Glenn Youngkin, the Republican candidate in Virginia’s looming gubernatorial election, twice refused to shut down GOP voters’ wild conspiracy theories about former President Donald Trump’s 2020 election loss at a campaign event last week, even balking at the chance to correct a voter who posited that Trump could be reinstated to the presidency as soon as this month.
“I don’t know the particulars about how that can happen, because what’s happening in the court system is moving slowly and it’s unclear. And we all know the courts move slowly,” Youngkin said, in response to a question about whether Trump’s reinstatement could help Virginia Republicans claim seats they lost in elections the voter claimed had also been stolen.
There is no possible path for Trump’s reinstatement, and no evidence that any election was stolen in Virginia or anywhere else last year. Both federal and state courts and the Supreme Court have rejected numerous efforts to overturn election results.
But instead of directly refuting the voter’s claim, which is based on another conspiracy Trump has apparently circulated, or others made during a question-and-answer session at the opening of a new campaign office in Fredericksburg, Virginia, last Thursday, Youngkin chose to promote the so-called “election integrity” aspects of his platform, according to an audio recording obtained by HuffPost.
“Sir, I wish I had a magic wand, because we’ve got these same rules going into 2021,” Youngkin said in response to another voter who claimed to have knowledge of dead people casting ballots in last year’s elections, a favorite Trump conspiracy theory for which he has offered no proof. “And by the way, when I’m governor, we’ll be able to make some reforms.”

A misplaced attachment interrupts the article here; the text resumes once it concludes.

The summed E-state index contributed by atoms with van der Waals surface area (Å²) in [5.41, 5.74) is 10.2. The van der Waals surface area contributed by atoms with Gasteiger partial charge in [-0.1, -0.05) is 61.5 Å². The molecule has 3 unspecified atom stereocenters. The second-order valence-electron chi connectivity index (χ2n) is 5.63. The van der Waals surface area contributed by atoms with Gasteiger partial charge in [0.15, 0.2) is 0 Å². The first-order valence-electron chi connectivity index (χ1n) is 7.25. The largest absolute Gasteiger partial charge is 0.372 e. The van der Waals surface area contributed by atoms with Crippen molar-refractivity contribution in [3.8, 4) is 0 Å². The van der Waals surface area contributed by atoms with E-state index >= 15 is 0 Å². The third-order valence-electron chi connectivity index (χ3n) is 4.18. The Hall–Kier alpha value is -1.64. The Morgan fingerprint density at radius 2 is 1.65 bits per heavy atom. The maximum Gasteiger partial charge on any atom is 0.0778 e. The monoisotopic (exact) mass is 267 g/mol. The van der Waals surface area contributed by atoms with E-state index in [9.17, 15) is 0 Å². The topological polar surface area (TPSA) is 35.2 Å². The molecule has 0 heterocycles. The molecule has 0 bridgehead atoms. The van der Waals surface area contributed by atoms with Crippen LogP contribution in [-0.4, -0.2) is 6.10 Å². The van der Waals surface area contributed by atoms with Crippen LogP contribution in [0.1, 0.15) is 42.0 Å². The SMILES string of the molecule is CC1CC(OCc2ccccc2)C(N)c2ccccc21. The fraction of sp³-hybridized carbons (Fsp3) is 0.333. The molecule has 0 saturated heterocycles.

Youngkin has cast himself as a moderate in the contest against former Gov. Terry McAuliffe, in which he’ll try to become the first Republican to win a statewide contest in Virginia since 2009. As Democrats have noted his flirtations with Trump’s election conspiracies, Youngkin in May finally acknowledged that Joe Biden is the legitimate president. He has also hit back at McAuliffe, pointing out that his Democratic opponent called for election audits in the wake of the 2000 presidential election.
But as a general election candidate, Youngkin has made “election integrity” — the misnomer Republicans have used to create a slew of new voting restrictions nationwide — a centerpiece of his campaign. He formed an election integrity task force and has said he would seek to push a voter ID bill and other new restrictions through the state legislature, which is currently controlled by Democrats.
His refusal to clearly refute the conspiracies Trump peddled offers a particularly sharp lens into the depth of GOP adherence to those lies: Even in Virginia, where candidates like Youngkin seem to sense that they need to moderate in order to score victories that have eluded the GOP for a decade, they routinely face questions from voters about election-related conspiracies that are now orthodoxy among the party’s base.
“We have to have faith in our election process,” Youngkin said in response to the first voter’s question about supposedly dead voters. “We don’t trust our election process. We need to. So when I’m governor, we’re going to press forward with reforms, including making everybody show up with a photo ID. That’s what we’re going to do.”
The voter who asked about Trump’s potential reinstatement also suggested that the 2020 election had been “all fraud,” and Virginia elections “were stolen also.” State and local election officials from both parties and independent observers from numerous states have repeatedly said the 2020 elections were the safest, most secure and most reviewed elections in American history, and routine audits and hand recounts that follow best practices have found no evidence of widespread fraud in Virginia or anywhere else. A 2012 study found that there were nearly 2 million dead voters still on active voter rolls, but that there was no proof that it had led to election fraud.